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Cal Poly becomes first university to ink data sharing agreement with U.S. Strategic Command

Cal Poly just became the first university to sign a data sharing agreement with the military’s U.S. Strategic Command.

The newly-inked partnership helps formalize a relationship between Central Coast college students and airmen at Vandenberg.

The Vandenberg-based 18th Space Control Squadron tracks more than 23,000 softball-size objects floating around in space, traveling up to 20 times the speed of sound. These include more than 1,300 satellites, the International Space Station, and other items often known as debris that move through space at speeds up to 18,000 mph.

“Hey look, we think that these two objects are getting close you may want to take a look at it. It’s that kind of notification that we’re going to receive and then we’ll be able to receive the data that’s associated with it and the students can do the analysis,” said John Bellardo, Cal Poly CubeSat Lab’s Director.

That means students will now have a better understanding of where satellites are when they orbit the planet and how to avoid a collision.

“When they have access to better data they can do a better job avoiding satellites running into each other. Some of the satellites have the ability to move around a little bit so if we know in advance that they’re going to collide we can maneuver the spacecraft a little bit to avoid that,” explains Bellardo.

Cal Poly joins more than 100 commercial and foreign nations working together to expand space situational awareness.

“Typically those projects are reserved for big names in the industry. Students don’t get to touch that kind of stuff so it’s really exciting to hear that we get to work with a bunch of that stuff here on campus,” said grad student Nicholas Bonafede.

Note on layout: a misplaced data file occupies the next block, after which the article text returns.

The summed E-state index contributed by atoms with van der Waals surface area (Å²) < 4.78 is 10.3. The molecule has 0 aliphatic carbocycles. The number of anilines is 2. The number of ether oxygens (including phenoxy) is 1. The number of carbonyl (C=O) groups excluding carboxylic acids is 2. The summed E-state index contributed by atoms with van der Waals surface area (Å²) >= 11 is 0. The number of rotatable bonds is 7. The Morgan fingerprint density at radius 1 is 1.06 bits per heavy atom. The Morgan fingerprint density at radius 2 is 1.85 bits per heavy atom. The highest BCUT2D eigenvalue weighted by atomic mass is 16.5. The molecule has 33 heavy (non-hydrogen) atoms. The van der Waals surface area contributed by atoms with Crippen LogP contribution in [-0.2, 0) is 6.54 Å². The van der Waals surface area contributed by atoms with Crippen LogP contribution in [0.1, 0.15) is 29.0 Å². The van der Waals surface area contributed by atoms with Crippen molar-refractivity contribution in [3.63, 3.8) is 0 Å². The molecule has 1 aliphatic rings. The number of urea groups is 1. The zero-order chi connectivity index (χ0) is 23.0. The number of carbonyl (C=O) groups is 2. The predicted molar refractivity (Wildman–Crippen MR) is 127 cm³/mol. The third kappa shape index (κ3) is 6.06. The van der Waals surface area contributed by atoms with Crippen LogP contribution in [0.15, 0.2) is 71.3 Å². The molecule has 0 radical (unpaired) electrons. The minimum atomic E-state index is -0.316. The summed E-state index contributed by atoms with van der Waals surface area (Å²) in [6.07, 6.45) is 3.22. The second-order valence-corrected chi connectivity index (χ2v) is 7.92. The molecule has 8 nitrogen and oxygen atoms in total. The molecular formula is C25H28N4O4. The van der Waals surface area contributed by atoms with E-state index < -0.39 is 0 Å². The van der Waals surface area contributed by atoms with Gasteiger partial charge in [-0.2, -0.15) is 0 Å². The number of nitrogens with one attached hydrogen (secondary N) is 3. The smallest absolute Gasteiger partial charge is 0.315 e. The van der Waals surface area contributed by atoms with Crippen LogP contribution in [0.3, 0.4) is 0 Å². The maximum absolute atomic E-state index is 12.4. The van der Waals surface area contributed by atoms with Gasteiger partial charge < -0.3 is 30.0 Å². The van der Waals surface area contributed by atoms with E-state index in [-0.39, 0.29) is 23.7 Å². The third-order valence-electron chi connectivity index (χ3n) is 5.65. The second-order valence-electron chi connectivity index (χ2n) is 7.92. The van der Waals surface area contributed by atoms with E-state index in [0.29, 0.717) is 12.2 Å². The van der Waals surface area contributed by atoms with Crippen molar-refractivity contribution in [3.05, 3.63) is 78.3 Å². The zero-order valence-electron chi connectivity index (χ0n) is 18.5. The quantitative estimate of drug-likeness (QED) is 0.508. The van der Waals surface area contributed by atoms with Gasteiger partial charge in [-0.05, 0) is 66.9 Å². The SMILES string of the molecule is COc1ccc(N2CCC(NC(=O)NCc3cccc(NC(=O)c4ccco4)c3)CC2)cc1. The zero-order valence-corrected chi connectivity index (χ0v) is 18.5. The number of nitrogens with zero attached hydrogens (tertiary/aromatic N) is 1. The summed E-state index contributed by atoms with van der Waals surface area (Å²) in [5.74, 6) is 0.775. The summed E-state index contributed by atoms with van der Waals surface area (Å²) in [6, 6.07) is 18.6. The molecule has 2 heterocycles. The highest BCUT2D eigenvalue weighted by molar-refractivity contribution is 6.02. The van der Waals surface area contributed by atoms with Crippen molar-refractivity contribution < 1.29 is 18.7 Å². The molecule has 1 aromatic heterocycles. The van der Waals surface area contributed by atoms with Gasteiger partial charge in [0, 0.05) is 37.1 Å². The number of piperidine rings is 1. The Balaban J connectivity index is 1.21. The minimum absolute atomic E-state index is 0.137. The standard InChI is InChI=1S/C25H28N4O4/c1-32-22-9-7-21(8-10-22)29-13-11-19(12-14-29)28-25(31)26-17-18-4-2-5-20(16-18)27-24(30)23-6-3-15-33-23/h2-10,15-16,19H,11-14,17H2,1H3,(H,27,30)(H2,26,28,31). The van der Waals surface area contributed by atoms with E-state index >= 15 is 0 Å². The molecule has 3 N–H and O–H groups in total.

For students, the more data the better.

“More data is always helpful. The more we can know about the missions that we’re designing for, the more we can design for future ones. If we can understand what the spacecraft is going through, what kinds of maneuvers we’re going to have to make to avoid collisions, that allows us to design our spacecraft to do that better preemptively,” said Bonafede.

Officials say the first-of-its-kind partnership will give students hands-on experience working with the four CubeSats currently in orbit and how they interact with other satellites. With a nearly 20-year history of launches and packaging other CubeSats for launch, Cal Poly has developed a solid relationship with officials at Vandenberg.

“Having access to more realistic data and being put in the situations to operate the spacecraft, using the data from Vandenberg and from USSTRATCOM just give them a leg up if they go off and become satellite operators later on in their career,” said Bellardo.

The number of satellites in orbit is only going to expand in the future. Experts estimate an additional 3,000 will launch by 2026.

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